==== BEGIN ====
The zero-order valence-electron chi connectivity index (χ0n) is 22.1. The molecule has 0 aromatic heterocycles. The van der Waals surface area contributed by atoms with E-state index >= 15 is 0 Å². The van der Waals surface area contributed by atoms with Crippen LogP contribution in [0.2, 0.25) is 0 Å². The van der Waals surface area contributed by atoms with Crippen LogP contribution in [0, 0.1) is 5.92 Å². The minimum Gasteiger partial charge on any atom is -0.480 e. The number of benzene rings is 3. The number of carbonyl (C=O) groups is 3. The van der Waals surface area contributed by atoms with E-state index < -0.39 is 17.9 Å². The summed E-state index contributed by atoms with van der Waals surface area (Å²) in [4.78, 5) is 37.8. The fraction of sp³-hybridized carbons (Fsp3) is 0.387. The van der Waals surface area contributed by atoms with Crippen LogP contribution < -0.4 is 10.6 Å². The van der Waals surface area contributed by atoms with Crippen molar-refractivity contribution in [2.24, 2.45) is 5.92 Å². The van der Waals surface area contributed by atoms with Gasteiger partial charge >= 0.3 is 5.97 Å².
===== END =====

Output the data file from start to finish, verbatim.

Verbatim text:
The zero-order valence-electron chi connectivity index (χ0n) is 22.1. The molecule has 0 aromatic heterocycles. The van der Waals surface area contributed by atoms with E-state index >= 15 is 0 Å². The van der Waals surface area contributed by atoms with Crippen LogP contribution in [0.2, 0.25) is 0 Å². The van der Waals surface area contributed by atoms with Crippen LogP contribution in [0, 0.1) is 5.92 Å². The minimum Gasteiger partial charge on any atom is -0.480 e. The number of benzene rings is 3. The number of carbonyl (C=O) groups is 3. The van der Waals surface area contributed by atoms with E-state index < -0.39 is 17.9 Å². The summed E-state index contributed by atoms with van der Waals surface area (Å²) in [4.78, 5) is 37.8. The fraction of sp³-hybridized carbons (Fsp3) is 0.387. The van der Waals surface area contributed by atoms with Crippen LogP contribution < -0.4 is 10.6 Å². The van der Waals surface area contributed by atoms with Crippen molar-refractivity contribution in [2.24, 2.45) is 5.92 Å². The van der Waals surface area contributed by atoms with Gasteiger partial charge >= 0.3 is 5.97 Å².